6 Tips for Talking Politics Without Ending Up In a Fight

It is possible to have a healthy (yet lively) debate.

We’re living in a particularly hot political climate right now. Fiery rants blast from TVs in homes, bars and even at the office; friends and family post heartfelt diatribes online; and it’s the starting point of conversation at dinner parties, networking events, and coffee shops.

“Politics gets people heated because it’s all about their personal opinions,” said Tish Squillaro, co-author of the books HeadTrash and HeadTrash2, which discuss how individual anger, arrogance, fear and other persistent negative emotions can damage your personal health and your credibility in both the professional and personal sphere. “People want to feel heard, and any attack on their viewpoints is taken personally.”

We’ve all been on the giving and receiving end of that before, especially where politically charged conversations are concerned. (Having some flashbacks to family dinner the last time you visited your uber conservative parents?)

Talking Politics The Right Way

To engage in an educated, healthy political discussion while minimizing your risk for hurting feelings or causing offense, follow these simple rules.

Stick to the Facts and Don’t Get Personal

Political discussions are likely to get heated because people feel emotionally invested. When the temperature starts rising, it’s essential that you stick to the facts and set your emotions on the back burner.

“Stay calm and focus on the message you are seeking to convey, and don’t allow your emotions to become your voice,” urged Squillaro. “The more emotionally charged you become, the less your actual message will get through.” The more charged you are, the quicker your debate goes downhill, too.

Don’t Criticize, But Do Validate

People just want to be heard, which means validation can get you very far, regardless if you’re having a conversation with someone on the opposite side of the political spectrum.

“It is never helpful to criticize someone, or their candidate,” said Jane Johnson Wall, a family therapist. “It is important to allow someone to express their views on issues and candidates, and then offer validation.”

For example, you can say something all the lines of, “I can tell that you are passionate about [insert candidate or topic], and I can see why since [validating point]. The research that I have done has me thinking along these lines, though …”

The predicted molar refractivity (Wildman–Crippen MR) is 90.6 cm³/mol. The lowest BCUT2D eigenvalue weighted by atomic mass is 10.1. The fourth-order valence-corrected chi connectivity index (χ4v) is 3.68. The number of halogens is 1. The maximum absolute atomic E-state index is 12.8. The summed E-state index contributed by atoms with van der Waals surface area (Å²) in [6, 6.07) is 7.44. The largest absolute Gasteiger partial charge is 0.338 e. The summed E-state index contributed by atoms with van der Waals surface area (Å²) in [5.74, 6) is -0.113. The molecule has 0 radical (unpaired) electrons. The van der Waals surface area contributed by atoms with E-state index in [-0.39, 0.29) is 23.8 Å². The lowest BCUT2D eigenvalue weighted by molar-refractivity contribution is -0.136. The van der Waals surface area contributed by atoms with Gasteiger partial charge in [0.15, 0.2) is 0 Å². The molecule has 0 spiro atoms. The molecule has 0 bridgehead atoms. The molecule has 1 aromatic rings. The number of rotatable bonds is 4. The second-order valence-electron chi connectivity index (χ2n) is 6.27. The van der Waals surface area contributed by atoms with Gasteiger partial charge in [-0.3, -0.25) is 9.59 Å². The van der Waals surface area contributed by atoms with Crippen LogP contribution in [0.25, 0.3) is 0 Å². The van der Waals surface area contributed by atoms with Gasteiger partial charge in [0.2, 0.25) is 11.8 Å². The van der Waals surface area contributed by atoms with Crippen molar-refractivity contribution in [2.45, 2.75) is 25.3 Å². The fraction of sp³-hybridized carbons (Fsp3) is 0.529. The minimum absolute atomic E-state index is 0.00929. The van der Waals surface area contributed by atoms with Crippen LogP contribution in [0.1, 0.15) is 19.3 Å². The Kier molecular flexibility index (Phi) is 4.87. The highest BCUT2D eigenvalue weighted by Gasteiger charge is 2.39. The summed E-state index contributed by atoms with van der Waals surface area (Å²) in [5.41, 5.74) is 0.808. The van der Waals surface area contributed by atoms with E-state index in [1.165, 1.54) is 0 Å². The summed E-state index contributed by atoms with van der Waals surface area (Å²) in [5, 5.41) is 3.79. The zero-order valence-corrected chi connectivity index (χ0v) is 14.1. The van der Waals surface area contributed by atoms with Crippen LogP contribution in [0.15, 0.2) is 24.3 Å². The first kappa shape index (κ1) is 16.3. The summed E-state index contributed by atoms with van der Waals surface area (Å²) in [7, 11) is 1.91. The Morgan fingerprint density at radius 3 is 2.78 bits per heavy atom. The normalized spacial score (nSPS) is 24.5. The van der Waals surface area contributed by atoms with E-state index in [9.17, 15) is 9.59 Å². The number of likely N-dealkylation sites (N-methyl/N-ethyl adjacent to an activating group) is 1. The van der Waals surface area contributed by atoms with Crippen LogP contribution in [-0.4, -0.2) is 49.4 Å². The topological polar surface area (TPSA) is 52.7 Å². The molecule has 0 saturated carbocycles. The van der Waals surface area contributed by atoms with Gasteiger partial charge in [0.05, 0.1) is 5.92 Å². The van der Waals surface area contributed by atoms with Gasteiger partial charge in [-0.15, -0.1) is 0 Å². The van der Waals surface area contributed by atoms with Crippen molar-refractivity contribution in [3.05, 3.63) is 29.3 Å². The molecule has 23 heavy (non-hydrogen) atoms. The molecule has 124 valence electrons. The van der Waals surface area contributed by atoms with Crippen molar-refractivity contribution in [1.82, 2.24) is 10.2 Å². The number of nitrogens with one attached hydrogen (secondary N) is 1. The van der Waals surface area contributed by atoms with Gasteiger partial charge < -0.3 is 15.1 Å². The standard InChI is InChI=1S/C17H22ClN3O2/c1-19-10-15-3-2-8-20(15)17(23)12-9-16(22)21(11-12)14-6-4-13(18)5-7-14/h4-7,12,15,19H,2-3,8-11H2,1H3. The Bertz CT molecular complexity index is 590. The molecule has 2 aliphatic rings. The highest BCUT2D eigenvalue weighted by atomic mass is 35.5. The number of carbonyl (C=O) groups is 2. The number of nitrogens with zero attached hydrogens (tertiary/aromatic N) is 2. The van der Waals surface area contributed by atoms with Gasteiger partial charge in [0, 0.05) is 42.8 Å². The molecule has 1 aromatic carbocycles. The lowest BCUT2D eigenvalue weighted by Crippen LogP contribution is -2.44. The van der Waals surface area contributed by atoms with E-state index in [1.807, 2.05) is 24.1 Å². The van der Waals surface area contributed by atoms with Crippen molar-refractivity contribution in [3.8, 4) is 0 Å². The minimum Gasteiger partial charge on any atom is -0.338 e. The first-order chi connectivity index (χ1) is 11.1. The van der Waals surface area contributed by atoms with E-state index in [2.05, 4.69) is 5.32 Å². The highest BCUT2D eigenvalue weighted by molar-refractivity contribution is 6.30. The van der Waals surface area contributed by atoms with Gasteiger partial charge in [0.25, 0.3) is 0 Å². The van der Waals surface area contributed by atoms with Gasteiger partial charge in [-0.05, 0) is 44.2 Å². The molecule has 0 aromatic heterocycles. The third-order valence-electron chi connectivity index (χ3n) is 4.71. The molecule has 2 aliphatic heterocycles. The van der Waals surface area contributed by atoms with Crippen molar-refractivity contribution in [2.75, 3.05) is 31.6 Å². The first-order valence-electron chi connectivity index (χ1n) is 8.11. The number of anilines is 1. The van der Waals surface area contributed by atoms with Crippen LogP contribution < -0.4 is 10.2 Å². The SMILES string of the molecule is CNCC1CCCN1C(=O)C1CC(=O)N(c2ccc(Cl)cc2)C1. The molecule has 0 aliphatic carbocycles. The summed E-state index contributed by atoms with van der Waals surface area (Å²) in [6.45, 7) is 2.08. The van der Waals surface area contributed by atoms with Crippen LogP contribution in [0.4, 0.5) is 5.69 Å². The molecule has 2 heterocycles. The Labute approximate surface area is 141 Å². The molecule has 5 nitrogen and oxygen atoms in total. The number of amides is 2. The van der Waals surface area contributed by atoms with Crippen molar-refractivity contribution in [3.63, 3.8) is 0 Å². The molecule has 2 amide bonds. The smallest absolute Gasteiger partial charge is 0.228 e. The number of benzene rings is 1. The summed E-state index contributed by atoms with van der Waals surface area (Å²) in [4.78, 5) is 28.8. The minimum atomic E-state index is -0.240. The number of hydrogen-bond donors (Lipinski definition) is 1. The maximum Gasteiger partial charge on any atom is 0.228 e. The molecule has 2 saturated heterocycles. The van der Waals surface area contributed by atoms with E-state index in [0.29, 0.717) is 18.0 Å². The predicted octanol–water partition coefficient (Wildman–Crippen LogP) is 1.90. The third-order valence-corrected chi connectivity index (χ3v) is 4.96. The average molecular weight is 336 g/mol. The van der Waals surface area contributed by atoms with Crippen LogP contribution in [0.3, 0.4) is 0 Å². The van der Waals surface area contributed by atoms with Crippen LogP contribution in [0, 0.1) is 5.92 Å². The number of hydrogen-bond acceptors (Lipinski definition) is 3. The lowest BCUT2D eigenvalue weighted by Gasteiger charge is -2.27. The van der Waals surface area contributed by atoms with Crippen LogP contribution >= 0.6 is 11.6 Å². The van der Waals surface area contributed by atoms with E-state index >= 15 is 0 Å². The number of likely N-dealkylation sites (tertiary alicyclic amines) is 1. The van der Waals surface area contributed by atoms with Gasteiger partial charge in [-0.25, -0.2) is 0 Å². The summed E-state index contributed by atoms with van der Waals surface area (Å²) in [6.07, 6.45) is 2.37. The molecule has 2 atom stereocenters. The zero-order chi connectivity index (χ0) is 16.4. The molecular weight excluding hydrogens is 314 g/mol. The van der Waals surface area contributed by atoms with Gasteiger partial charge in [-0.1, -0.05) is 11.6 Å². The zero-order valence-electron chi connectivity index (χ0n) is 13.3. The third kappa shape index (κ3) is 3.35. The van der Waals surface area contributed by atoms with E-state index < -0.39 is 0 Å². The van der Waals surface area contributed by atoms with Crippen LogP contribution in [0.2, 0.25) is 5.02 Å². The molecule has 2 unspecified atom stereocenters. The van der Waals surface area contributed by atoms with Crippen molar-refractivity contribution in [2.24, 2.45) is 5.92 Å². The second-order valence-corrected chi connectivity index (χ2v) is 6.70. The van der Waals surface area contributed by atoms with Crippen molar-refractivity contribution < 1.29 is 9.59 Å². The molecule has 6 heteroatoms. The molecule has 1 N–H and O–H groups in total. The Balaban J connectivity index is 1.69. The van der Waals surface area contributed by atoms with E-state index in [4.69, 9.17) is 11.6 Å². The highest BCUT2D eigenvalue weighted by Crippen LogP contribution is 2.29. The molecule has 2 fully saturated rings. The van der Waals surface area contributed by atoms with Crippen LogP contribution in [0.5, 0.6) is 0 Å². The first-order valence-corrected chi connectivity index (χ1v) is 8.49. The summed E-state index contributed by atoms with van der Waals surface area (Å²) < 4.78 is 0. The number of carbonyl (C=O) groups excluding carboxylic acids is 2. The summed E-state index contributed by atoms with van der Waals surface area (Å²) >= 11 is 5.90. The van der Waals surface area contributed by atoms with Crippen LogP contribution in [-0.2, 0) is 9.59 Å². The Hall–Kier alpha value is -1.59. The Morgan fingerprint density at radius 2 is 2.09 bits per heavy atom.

Use Your Inside Voice

Have you ever been in a fight when you suddenly realize that you’re yelling? That volume increase is usually gradual and therefore harder to detect, so you have to be very aware of how loud you’re getting at all times.

“Being effective in expressing your strongly held viewpoints doesn’t mean you have to be the loudest person in the room,” Squillaro said. “Focus on real issues with real outcomes and you will have a more meaningful debate.”

She adds that most people are more attentive to someone who speaks with strength and confidence, and less likely to take the yeller or interrupter seriously.

Have Total Control Over Your Body and Thoughts

On the same note, do your best to be very aware of your entire body while engaging in a heated political discussion. Squillaro said that maintaining calmness in our tone, body language and overall demeanor will not only facilitate a healthy conversation, but will earn us credibility.

That’s no easy task, especially if the other person is doing the opposite. Still, try your best to control your breath, your gestures, and your thoughts before you articulate them.

Know You’re Not Going to Change Minds

Many people make this mistake, especially when conversing with someone who disagrees on an issue that you feel passionate about.

“A single conversation is rarely going to result in someone changing their opinion, especially in politics,” said Wall. “I think that people need to remember that ‘converting’ someone to their ‘side’ is a process, if it is even possible.”

Instead, engage in a series of short conversations, which will have far more of an impact for both parties, versus an exhausting lecture or two-hour debate.

Walk Away

Sometimes it’s best to end the conversation and walk away. If the discussion starts to degenerate into personal attacks or the volume begins to rise, step away. You can come back to the conversation later, should you desire, but give all parties time to cool off. Breaking off a conversation can be awkward or uncomfortable. Here are some one-liners to help you make a graceful (and inoffensive) exit:

Getaway Lines:

  • “You have shared some interesting points, and I want to do some more research before we talk about this some more.”
  • “Well, I think we are missing out on the [birthday cake, dancing, etc.]. It’s been great chatting with you …”
  • “We’ve been so involved in discussing politics, I completely failed to ask you about…”
  • “I can’t believe we’ve been talking about this for so long! I really need to get back to…”